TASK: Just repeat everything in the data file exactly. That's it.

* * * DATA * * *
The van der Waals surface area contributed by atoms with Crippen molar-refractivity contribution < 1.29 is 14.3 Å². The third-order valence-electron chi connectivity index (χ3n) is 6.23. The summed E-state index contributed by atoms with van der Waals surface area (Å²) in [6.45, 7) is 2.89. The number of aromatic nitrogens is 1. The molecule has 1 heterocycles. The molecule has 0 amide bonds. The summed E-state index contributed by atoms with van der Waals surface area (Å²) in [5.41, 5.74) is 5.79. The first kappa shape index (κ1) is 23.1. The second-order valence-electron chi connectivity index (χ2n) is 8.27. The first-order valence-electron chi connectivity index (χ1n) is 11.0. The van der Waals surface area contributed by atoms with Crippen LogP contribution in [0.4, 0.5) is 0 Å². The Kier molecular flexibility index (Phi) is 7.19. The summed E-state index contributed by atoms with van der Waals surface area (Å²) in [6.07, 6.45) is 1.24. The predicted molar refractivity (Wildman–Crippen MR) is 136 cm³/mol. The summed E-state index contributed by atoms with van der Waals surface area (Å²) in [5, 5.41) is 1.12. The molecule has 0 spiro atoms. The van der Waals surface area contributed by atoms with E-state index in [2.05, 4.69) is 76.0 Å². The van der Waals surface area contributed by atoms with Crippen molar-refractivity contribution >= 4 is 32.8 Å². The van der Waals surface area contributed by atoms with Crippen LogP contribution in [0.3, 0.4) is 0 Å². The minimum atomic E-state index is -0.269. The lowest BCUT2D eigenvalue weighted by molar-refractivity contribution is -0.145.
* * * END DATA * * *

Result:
The van der Waals surface area contributed by atoms with Crippen molar-refractivity contribution < 1.29 is 14.3 Å². The third-order valence-electron chi connectivity index (χ3n) is 6.23. The summed E-state index contributed by atoms with van der Waals surface area (Å²) in [6.45, 7) is 2.89. The number of aromatic nitrogens is 1. The molecule has 1 heterocycles. The molecule has 0 amide bonds. The summed E-state index contributed by atoms with van der Waals surface area (Å²) in [5.41, 5.74) is 5.79. The first kappa shape index (κ1) is 23.1. The second-order valence-electron chi connectivity index (χ2n) is 8.27. The first-order valence-electron chi connectivity index (χ1n) is 11.0. The van der Waals surface area contributed by atoms with Crippen LogP contribution in [0.4, 0.5) is 0 Å². The Kier molecular flexibility index (Phi) is 7.19. The summed E-state index contributed by atoms with van der Waals surface area (Å²) in [6.07, 6.45) is 1.24. The predicted molar refractivity (Wildman–Crippen MR) is 136 cm³/mol. The summed E-state index contributed by atoms with van der Waals surface area (Å²) in [5, 5.41) is 1.12. The molecule has 0 spiro atoms. The van der Waals surface area contributed by atoms with E-state index in [2.05, 4.69) is 76.0 Å². The van der Waals surface area contributed by atoms with Crippen molar-refractivity contribution >= 4 is 32.8 Å². The van der Waals surface area contributed by atoms with Crippen LogP contribution in [0.3, 0.4) is 0 Å². The minimum atomic E-state index is -0.269. The lowest BCUT2D eigenvalue weighted by molar-refractivity contribution is -0.145.